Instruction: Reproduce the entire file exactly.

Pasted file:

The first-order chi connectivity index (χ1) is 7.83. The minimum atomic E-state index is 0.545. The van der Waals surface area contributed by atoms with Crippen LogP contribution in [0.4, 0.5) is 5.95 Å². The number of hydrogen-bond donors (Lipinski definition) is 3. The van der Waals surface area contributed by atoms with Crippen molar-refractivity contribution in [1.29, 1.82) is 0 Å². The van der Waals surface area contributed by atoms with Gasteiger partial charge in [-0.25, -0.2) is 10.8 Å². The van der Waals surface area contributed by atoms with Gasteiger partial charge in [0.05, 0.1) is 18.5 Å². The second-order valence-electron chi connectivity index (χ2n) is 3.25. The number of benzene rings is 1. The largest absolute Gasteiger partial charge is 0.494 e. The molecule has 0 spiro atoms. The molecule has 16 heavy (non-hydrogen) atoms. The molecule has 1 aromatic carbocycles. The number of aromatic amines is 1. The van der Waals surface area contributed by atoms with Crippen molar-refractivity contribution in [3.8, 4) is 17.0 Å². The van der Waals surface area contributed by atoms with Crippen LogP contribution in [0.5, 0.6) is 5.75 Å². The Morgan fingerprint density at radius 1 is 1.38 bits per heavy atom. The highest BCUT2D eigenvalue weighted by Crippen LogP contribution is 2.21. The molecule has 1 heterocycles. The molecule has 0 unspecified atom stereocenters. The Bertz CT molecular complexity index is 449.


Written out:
The first-order chi connectivity index (χ1) is 7.83. The minimum atomic E-state index is 0.545. The van der Waals surface area contributed by atoms with Crippen LogP contribution in [0.4, 0.5) is 5.95 Å². The number of hydrogen-bond donors (Lipinski definition) is 3. The van der Waals surface area contributed by atoms with Crippen molar-refractivity contribution in [1.29, 1.82) is 0 Å². The van der Waals surface area contributed by atoms with Gasteiger partial charge in [-0.25, -0.2) is 10.8 Å². The van der Waals surface area contributed by atoms with Gasteiger partial charge in [0.05, 0.1) is 18.5 Å². The second-order valence-electron chi connectivity index (χ2n) is 3.25. The number of benzene rings is 1. The largest absolute Gasteiger partial charge is 0.494 e. The molecule has 0 spiro atoms. The molecule has 16 heavy (non-hydrogen) atoms. The molecule has 1 aromatic carbocycles. The number of aromatic amines is 1. The van der Waals surface area contributed by atoms with Crippen molar-refractivity contribution in [3.8, 4) is 17.0 Å². The van der Waals surface area contributed by atoms with Crippen LogP contribution in [0.5, 0.6) is 5.75 Å². The Morgan fingerprint density at radius 1 is 1.38 bits per heavy atom. The highest BCUT2D eigenvalue weighted by Crippen LogP contribution is 2.21. The molecule has 1 heterocycles. The molecule has 0 unspecified atom stereocenters. The Bertz CT molecular complexity index is 449.